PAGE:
- Published 2012

When Albert Einstein first presented his theory of the electrodynamics of moving bodies (1905), he began by explaining how his kinematic assumptions led to a certain coordinate transformation, soon to be known as the “Lorentz” transformation. Along the way, the young Einstein affirmed the form-invariance of the equation of a spherical light-wave (or light-sphere covariance, for short) with respect to inertial frames of reference. The introduction of the notion of a light-sphere in this context turned out to be a stroke of genius, as Einstein’s idea resonated with physicists and mathematicians, and provided a way to understand the Lorentz transformation, kinematics, simultaneity, and Lorentz-covariance of the laws of physics. A focus on the light-sphere as a heuristic device provides a new perspective on the reception of relativity theory, and on the scientific community’s identification of Einstein as the theory’s principal architect. Acceptance of relativity theory, according to the best historical accounts, was not a simple function of having read Einstein’s paper on the subject. A detailed understanding of the elements that turned Einsteinian relativity into a more viable alternative than its rivals is, however, not yet at hand. Likewise, historians have only recently begun to investigate how scientists came to recognize Einstein as the author of a distinctive approach to relativity, both from the point of view of participant histories (Staley 1998), as well as from that of disciplinary history (Walter 1999a). The latter studies underline the need for careful analysis when evaluating the rise of Einstein’s reputation in the scientific community, in that this ascent was accompanied by that of relativity theory itself. We know, for example, that the fortunes of relativity theory improved when A.H. Bucherer (1908a) announced the results of electron-deflection experiments in line with relativist predictions. Einstein’s most influential promoter, Max Planck, himself a founder of relativistic dynamics, was in Einstein’s view largely responsible for the attention paid by physicists to relativity theory (Heilbron 1986, 28). Planck also praised Hermann Minkowski’s four-dimensional approach to relativity, the introduction of which marked a turning-point in the history of relativity (Walter 1999a). There is more than Planck’s praise to tie Einstein’s theory of relativity to Minkowski’s spacetime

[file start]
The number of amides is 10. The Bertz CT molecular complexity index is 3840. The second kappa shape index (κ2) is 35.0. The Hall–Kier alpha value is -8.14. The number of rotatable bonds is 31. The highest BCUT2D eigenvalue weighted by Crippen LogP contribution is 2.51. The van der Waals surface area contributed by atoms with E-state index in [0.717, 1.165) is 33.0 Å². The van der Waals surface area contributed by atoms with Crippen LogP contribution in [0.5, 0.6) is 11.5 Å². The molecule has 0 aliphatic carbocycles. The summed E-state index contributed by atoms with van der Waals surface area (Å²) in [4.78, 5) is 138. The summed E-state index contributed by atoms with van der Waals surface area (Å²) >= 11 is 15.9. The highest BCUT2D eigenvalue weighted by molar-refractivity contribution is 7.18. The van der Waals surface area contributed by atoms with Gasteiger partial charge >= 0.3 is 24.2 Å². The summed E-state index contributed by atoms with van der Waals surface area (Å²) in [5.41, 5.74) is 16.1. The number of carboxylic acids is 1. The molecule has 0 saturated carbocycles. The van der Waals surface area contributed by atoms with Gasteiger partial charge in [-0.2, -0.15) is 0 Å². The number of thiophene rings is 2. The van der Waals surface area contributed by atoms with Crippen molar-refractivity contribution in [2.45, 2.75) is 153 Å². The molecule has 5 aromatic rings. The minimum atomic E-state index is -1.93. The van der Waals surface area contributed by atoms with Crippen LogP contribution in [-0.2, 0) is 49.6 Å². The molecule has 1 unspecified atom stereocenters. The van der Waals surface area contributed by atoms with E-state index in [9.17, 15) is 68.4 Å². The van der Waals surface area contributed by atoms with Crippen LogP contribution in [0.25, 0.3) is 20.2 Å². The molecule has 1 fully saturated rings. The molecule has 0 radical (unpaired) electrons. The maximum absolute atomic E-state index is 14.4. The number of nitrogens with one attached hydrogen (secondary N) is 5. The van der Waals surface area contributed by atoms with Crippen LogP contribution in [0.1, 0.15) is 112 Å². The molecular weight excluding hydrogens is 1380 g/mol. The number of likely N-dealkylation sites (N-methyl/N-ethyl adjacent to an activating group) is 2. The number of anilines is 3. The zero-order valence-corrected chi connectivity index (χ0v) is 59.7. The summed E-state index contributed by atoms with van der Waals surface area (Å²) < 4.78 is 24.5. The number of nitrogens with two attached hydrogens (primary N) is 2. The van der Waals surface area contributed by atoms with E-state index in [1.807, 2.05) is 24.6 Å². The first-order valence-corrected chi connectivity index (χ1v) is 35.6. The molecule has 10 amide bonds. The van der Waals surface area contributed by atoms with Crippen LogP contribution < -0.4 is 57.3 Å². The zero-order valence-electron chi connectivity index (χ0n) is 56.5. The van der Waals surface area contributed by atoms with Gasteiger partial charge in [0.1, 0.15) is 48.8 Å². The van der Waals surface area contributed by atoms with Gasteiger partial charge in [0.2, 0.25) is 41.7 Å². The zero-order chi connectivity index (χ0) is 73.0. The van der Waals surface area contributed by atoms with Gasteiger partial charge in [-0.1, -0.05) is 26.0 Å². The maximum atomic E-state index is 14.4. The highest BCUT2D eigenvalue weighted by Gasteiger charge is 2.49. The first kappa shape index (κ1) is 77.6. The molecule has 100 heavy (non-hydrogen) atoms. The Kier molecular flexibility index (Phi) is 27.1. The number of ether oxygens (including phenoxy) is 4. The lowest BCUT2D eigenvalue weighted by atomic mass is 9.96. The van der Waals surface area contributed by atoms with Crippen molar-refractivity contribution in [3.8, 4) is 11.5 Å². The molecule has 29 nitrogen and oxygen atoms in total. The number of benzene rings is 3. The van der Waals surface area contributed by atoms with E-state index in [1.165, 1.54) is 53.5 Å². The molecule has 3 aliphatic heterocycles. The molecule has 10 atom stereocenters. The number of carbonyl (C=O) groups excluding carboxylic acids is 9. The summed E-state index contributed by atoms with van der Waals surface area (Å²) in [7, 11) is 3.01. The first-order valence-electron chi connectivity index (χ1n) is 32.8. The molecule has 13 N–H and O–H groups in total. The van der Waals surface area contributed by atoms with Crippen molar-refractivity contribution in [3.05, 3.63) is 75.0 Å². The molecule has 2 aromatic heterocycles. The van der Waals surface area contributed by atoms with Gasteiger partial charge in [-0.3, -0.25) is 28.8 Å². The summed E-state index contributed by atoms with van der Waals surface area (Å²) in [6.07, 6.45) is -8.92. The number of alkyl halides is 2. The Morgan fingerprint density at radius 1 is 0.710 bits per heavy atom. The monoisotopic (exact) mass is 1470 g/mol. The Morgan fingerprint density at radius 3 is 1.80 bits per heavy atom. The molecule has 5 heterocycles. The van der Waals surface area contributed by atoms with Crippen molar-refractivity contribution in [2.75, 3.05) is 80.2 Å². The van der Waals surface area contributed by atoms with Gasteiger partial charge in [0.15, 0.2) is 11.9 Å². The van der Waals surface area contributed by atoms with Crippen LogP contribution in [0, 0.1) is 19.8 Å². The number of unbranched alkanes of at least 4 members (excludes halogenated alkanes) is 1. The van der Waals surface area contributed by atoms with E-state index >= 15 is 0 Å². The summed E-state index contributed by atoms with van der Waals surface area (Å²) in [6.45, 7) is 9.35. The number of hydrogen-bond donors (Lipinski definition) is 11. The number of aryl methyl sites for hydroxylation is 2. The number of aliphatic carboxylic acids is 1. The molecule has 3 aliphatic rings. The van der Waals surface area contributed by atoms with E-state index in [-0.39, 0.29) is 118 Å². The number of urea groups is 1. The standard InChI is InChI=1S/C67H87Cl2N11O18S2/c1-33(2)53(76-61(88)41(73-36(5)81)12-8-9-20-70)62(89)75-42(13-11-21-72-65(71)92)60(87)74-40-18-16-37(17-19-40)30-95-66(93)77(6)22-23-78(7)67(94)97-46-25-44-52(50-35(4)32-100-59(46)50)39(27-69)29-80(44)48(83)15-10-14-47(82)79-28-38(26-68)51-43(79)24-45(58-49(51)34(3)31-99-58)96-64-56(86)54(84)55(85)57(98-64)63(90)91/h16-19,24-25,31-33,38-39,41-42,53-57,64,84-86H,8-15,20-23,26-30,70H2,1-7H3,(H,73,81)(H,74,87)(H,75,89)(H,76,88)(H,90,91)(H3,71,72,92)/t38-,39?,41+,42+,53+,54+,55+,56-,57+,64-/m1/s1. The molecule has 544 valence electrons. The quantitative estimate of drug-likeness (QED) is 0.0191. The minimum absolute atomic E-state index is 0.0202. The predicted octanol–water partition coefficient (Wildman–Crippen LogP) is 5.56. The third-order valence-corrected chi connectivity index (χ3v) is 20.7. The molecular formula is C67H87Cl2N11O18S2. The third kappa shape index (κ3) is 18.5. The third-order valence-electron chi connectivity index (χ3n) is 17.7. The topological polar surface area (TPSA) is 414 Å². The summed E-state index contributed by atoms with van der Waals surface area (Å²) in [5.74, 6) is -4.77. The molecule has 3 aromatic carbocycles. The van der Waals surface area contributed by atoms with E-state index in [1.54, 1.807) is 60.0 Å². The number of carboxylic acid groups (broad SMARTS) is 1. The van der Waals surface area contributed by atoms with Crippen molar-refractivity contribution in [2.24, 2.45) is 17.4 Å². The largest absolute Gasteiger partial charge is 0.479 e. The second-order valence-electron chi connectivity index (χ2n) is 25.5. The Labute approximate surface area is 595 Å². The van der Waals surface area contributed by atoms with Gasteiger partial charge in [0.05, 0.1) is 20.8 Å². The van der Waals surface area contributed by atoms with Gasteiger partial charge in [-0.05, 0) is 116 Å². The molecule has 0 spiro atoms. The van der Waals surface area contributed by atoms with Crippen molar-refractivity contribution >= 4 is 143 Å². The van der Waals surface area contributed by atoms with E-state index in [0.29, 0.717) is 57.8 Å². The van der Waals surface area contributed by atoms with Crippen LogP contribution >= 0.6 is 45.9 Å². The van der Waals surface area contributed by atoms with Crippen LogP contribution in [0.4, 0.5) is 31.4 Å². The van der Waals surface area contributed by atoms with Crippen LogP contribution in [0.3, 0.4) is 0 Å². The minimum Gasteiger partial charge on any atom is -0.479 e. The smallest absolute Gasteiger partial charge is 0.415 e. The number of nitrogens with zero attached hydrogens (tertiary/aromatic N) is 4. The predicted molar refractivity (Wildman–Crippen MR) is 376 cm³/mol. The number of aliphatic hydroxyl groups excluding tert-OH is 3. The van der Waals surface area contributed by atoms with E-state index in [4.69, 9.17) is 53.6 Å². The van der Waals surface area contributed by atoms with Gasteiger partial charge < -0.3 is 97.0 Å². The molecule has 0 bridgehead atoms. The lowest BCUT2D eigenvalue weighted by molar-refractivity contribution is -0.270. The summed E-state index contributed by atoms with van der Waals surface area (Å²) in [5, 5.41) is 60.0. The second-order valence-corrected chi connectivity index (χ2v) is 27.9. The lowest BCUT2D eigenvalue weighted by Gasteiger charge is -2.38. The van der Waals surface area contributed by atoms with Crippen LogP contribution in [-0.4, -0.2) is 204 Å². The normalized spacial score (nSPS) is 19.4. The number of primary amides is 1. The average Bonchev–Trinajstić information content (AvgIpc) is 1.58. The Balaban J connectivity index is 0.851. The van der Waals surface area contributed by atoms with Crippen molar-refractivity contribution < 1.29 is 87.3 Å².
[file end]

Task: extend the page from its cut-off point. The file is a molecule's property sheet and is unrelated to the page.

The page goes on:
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@inproceedings{Walter2012FiguresOL,
title={Figures of light in the early history of relativity (1905–1914)},
author={Scott Walter},
year={2012}
}